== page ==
A federal voter registration form incorrectly instructs potential voters that no felons can vote in Nebraska. But, under state law, voting rights are automatically restored two years after felons complete their sentences. The Nebraska Legislature changed the law in 2005. The inaccurate instructions on the National Voter Registration Form were pointed out by the nonpartisan voter advocacy group Campaign Legal Center in a letter to Nebraska Secretary of State John Gale last month.
Special elections March 1 and March 8 will help make what could be a $30 million decision in Franklin County. Anyone can cast a ballot in those elections. You don’t have to be one of the county’s 854,000 registered voters or even an American to vote at the Board of Elections’ 1700 Morse Road location those two Wednesdays. You also can vote as many times as you want. Officials are using those two elections to test the two finalists competing to provide new voting machines for Franklin County. “This is so (voters) can touch it, feel it, see how it works,” elections spokesman Aaron Sellers said. “The purpose of this is to try to get feedback from the general public … so we can evaluate.”
Earlier in the year, President Donald J. Trump announced his decision through an executive order to establish the Presidential Advisory Commission on Election Integrity, a working group designed in his view to eliminate voter fraud. Concerned with potential for state voter rolls to be inaccurate and misused, the election fraud commission sought voter rolls from all 50 states to vet and review. While the specific tasks of the election fraud commission remain unknown, the ultimate goal, at least publicly, appears to be to ensure the most accurate electoral outcomes possible.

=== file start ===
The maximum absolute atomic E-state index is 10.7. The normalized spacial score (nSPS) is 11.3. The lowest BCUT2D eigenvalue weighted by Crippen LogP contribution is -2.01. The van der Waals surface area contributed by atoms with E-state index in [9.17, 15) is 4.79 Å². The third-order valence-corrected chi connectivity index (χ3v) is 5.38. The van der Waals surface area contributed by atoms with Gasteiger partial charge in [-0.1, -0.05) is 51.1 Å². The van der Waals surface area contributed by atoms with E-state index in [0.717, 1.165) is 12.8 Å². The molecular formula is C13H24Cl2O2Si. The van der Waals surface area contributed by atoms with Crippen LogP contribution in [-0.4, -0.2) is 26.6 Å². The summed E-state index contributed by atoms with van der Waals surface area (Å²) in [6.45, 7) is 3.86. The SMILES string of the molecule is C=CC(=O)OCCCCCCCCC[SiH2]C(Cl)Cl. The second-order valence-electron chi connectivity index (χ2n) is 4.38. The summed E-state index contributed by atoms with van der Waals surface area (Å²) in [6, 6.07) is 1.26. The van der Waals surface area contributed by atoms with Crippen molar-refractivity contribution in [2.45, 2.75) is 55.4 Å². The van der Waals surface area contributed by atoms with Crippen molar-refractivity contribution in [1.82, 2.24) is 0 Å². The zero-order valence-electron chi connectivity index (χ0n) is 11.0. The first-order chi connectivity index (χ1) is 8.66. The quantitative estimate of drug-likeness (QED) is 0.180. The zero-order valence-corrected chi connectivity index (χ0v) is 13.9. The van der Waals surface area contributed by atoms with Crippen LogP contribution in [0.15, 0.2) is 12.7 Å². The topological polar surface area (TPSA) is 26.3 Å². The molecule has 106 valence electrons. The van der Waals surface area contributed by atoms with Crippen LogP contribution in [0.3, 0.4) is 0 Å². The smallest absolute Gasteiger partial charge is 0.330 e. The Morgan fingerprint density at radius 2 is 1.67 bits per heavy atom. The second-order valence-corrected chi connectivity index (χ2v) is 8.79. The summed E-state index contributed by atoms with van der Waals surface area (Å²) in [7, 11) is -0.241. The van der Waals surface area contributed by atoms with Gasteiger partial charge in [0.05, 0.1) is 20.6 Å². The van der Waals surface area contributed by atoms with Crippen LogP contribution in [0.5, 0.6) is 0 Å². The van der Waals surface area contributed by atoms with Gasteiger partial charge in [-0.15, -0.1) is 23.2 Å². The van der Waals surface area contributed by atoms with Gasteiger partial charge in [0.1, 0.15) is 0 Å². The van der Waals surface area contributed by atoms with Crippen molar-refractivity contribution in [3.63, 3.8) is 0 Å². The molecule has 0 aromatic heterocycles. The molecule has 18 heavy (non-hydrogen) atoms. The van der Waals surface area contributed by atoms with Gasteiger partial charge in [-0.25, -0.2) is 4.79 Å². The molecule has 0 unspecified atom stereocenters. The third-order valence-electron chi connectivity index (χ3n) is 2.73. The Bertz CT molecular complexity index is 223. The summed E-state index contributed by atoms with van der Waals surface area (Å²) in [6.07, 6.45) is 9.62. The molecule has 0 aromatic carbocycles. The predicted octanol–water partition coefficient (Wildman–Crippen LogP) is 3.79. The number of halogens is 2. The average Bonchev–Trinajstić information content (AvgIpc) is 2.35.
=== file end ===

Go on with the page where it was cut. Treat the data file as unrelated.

The state will “effective immediately” begin making it easier for disabled Texans who receive job training to register to vote. The action comes after a disability rights group threatened to sue last week if changes weren’t made. The Texas Workforce Commission said in a letter they will begin the process of implementing voter registration services to disabled Texans served by its Vocational Rehabilitation Program. “Please note that the State of Texas … is committed to making sure that all eligible Texans have the opportunity to register to vote, including Texans with disabilities,” the TWC and the Texas Secretary of State office wrote in a joint letter this week.
Cambodia’s ruling party said on Sunday it had won every seat up for election on the Senate in a ballot held after thousands of opposition lawmakers and local council leaders were stripped of their right to vote. Preliminary results published by Cambodian People’s Party (CPP) showed it had won 58 seats on the 62-seat Senate, leaving the other three political parties with nothing. Official results were not yet available, but two officials on the National Election Committee (NEC) confirmed the result published by the CPP, headed by Prime Minister Hun Sen.
Canada: Former MPP says botched online voting system could spell disaster for Ontario PC leadership election | National Post